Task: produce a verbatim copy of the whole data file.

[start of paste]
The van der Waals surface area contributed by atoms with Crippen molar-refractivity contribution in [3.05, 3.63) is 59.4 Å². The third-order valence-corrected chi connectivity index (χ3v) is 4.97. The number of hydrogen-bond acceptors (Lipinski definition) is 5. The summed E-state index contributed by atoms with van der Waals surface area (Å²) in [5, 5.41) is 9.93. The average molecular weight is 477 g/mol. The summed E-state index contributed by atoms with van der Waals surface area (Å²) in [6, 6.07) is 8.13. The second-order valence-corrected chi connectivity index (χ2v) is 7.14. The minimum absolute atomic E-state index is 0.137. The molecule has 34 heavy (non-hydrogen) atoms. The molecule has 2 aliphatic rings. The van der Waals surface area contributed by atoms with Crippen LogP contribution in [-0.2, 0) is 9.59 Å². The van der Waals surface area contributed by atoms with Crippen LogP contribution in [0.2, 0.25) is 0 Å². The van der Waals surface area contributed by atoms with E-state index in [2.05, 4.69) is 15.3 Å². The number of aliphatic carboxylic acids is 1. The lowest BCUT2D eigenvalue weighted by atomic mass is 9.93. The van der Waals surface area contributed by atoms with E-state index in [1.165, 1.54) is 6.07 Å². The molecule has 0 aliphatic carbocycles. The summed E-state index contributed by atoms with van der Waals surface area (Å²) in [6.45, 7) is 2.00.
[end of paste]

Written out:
The van der Waals surface area contributed by atoms with Crippen molar-refractivity contribution in [3.05, 3.63) is 59.4 Å². The third-order valence-corrected chi connectivity index (χ3v) is 4.97. The number of hydrogen-bond acceptors (Lipinski definition) is 5. The summed E-state index contributed by atoms with van der Waals surface area (Å²) in [5, 5.41) is 9.93. The average molecular weight is 477 g/mol. The summed E-state index contributed by atoms with van der Waals surface area (Å²) in [6, 6.07) is 8.13. The second-order valence-corrected chi connectivity index (χ2v) is 7.14. The minimum absolute atomic E-state index is 0.137. The molecule has 34 heavy (non-hydrogen) atoms. The molecule has 2 aliphatic rings. The van der Waals surface area contributed by atoms with Crippen LogP contribution in [-0.2, 0) is 9.59 Å². The van der Waals surface area contributed by atoms with Crippen LogP contribution in [0.2, 0.25) is 0 Å². The van der Waals surface area contributed by atoms with E-state index in [2.05, 4.69) is 15.3 Å². The number of aliphatic carboxylic acids is 1. The lowest BCUT2D eigenvalue weighted by atomic mass is 9.93. The van der Waals surface area contributed by atoms with E-state index in [1.165, 1.54) is 6.07 Å². The molecule has 0 aliphatic carbocycles. The summed E-state index contributed by atoms with van der Waals surface area (Å²) in [6.45, 7) is 2.00.